A low-level functional language

For exploring algebraic effects, safe shared mutability, and other novel features

Ante is in active development

Ante is currently in active development and the compiler is in a very early state. In addition, the features listed on this website detail the language itself rather than the subset that is implemented by the current compiler. If you are interested to see which features are implemented, please look at the github page linked below. Otherwise, if you just want to see the current design of the language, check out the language tour.


Ante aims to help bridge the gap between low-level languages like C++/Rust and higher level garbage-collected languages like Java, OCaml, or Haskell. Ante aims to make developing programs easier by allowing patterns like shared mutability which allow for more design flexibility while still remaining thread safe and memory safe.

Safe Shared Mutability

Shared mutability is a common cause of bugs in other languages. In Ante, not only is it safe, it is zero-cost. The type system will prevent unsafe operations on mutably shared references at compile-time.


Common patterns like looping and handling effects have syntax sugar to cut down on repetitive code while keeping things explicit.

Simple Module System

Ante’s module system mirrors the file tree and is easy to understand and easy to build as a result.

Always-Incremental Compilation

Incremental compilation metadata is distributed along with source code. This avoids the need for each user to rebuild most libraries or applications.

High & Low Level language

To try to bridge the gap between high and low level languages, ante adapts a high-level approach by default, maintaining the ability to drop into low-level code when needed.

No Lifetime Variables

Ante’s simplified reference rules mean you never need to write another lifetime variable again.

The compiler is on GitHub

All are welcome to contribute!


Recent posts

Read the latest blog posts

Simplification Through Addition

By Jake Fecher on 2024-03-17

Ante’s goal was always to be a slightly higher level language than Rust. I always imagined Ante to fill this gap in language design between higher-level garbage collected languages like Java, Python, and Haskell, and lower level non-garbage collected languages like C, C++, and Rust. I still think there’s room there for a language which tries to manage things by default but also allows users to manually do so if needed as an optimization.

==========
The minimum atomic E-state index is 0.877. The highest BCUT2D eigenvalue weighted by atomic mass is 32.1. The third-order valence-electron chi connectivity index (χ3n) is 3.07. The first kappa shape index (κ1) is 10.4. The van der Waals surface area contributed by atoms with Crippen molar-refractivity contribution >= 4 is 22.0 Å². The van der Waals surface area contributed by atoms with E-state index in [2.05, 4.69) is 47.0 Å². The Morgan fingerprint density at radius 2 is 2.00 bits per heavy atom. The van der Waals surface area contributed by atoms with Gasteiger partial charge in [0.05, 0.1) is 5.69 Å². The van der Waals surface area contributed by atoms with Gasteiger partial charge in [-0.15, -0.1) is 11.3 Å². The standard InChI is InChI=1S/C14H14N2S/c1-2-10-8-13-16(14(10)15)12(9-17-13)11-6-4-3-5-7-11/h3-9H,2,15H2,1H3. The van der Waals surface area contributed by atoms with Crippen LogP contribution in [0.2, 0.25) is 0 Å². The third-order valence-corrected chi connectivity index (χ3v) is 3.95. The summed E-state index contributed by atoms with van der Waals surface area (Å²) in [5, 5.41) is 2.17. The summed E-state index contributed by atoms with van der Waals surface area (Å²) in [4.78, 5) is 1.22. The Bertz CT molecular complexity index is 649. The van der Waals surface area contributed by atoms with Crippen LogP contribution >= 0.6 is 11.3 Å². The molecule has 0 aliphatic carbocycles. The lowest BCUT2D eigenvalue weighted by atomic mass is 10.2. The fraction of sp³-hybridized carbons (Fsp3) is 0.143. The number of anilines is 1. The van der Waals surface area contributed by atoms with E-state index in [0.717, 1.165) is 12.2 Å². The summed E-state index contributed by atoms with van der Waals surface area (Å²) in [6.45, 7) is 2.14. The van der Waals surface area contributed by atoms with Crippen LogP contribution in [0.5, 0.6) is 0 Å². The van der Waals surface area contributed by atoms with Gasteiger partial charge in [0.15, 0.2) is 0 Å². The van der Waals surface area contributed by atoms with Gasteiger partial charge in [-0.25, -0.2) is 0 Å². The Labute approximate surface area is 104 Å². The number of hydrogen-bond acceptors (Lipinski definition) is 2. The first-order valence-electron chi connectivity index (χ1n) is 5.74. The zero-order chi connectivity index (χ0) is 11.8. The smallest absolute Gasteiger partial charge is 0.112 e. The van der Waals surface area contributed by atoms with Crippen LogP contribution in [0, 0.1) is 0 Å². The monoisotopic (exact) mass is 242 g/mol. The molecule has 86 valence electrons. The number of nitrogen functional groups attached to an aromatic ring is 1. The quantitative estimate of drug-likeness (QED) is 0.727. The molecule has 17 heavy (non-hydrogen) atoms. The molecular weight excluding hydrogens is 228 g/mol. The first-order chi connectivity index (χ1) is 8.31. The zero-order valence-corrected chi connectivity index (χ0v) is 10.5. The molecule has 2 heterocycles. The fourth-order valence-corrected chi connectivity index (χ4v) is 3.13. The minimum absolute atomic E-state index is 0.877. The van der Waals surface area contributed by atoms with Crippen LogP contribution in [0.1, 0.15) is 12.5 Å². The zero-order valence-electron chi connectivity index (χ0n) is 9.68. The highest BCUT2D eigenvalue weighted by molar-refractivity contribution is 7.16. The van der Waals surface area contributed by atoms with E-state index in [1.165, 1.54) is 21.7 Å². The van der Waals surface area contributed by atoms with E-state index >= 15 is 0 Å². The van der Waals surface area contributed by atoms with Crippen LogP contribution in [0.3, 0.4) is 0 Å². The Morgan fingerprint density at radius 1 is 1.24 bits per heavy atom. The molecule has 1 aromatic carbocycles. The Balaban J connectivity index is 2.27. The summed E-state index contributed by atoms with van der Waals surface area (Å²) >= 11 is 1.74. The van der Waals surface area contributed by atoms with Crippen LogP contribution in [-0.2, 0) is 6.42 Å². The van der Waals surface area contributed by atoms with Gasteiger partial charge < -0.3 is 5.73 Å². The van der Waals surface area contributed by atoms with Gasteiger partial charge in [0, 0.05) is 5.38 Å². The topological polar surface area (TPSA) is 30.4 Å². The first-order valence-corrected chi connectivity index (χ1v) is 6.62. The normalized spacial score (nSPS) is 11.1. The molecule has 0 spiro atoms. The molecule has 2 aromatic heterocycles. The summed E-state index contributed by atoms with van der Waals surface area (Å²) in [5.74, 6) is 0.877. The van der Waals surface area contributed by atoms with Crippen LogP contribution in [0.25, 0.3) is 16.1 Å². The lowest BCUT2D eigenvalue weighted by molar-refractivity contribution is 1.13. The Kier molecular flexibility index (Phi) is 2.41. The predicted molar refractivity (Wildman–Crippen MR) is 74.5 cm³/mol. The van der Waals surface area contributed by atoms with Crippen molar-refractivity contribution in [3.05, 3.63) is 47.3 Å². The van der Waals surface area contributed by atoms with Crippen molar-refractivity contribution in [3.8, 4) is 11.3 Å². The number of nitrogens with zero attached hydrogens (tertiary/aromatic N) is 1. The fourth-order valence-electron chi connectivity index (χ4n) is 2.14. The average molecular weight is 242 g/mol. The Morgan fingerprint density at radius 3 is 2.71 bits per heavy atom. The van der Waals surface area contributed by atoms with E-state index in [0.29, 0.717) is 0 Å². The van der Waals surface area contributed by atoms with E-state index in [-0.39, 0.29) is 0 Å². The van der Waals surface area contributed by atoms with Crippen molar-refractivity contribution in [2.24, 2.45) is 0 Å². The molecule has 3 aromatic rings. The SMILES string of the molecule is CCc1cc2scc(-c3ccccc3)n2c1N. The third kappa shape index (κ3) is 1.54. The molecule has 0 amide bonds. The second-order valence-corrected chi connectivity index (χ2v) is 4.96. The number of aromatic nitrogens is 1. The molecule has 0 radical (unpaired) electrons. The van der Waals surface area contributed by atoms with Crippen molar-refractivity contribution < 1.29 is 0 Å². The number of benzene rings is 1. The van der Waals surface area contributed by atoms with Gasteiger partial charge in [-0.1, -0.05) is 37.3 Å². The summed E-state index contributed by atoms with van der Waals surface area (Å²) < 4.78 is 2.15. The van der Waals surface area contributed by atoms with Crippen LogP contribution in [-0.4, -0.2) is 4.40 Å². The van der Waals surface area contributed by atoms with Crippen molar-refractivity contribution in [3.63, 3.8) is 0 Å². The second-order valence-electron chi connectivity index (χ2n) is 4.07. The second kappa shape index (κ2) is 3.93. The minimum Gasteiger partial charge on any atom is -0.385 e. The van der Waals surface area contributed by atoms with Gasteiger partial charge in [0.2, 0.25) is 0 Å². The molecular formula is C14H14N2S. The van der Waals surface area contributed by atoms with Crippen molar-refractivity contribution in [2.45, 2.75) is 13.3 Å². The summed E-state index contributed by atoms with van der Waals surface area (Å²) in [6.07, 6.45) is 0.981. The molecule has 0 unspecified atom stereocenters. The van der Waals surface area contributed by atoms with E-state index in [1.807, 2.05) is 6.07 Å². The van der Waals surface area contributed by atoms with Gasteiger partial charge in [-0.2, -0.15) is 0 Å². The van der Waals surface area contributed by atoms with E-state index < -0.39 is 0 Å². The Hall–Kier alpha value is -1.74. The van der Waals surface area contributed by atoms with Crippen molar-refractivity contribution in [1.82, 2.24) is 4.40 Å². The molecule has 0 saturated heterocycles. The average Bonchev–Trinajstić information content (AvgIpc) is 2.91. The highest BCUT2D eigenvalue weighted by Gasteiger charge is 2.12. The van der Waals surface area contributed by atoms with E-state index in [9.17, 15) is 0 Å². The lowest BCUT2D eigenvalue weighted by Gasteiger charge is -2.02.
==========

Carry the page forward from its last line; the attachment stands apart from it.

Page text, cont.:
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Algebraic Effects, Ownership, and Borrowing

By Jake Fecher on 2024-02-20

Introduction Algebraic Effects are a useful abstraction for reasoning about effectful programs by letting us leave the interpretation of these effects to callers. However, most existing literature discusses these in the context of a pure functional language with pervasive sharing of values. What restrictions would we need to introduce algebraic effects into a language with ownership and borrowing - particularly Ante?1 Ownership Consider the following program: effect Read a with read : Unit -> a the_value (value: a) (f: Unit -> b can Read a) : b = handle f () | read () -> resume value This seems like it’d pass type checking at first glance, but we can easily construct a program that tries to use the same moved value twice:

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Achieving Safe, Aliasable Mutability with Unboxed Types

By Jake Fecher on 2024-01-29

This is part of Ante’s goal to loosen restrictions on low-level programming while remaining fast, memory-safe, and thread-safe. Background When writing low-level, memory-safe, and thread-safe programs, a nice feature that lets us achieve all of these is an ownership model. Ownership models have been used by quite a few languages, but the language which popularized them was Rust. In Rust, the compiler will check our code to ensure we have no dangling references and cannot access already-freed memory (among other errors).

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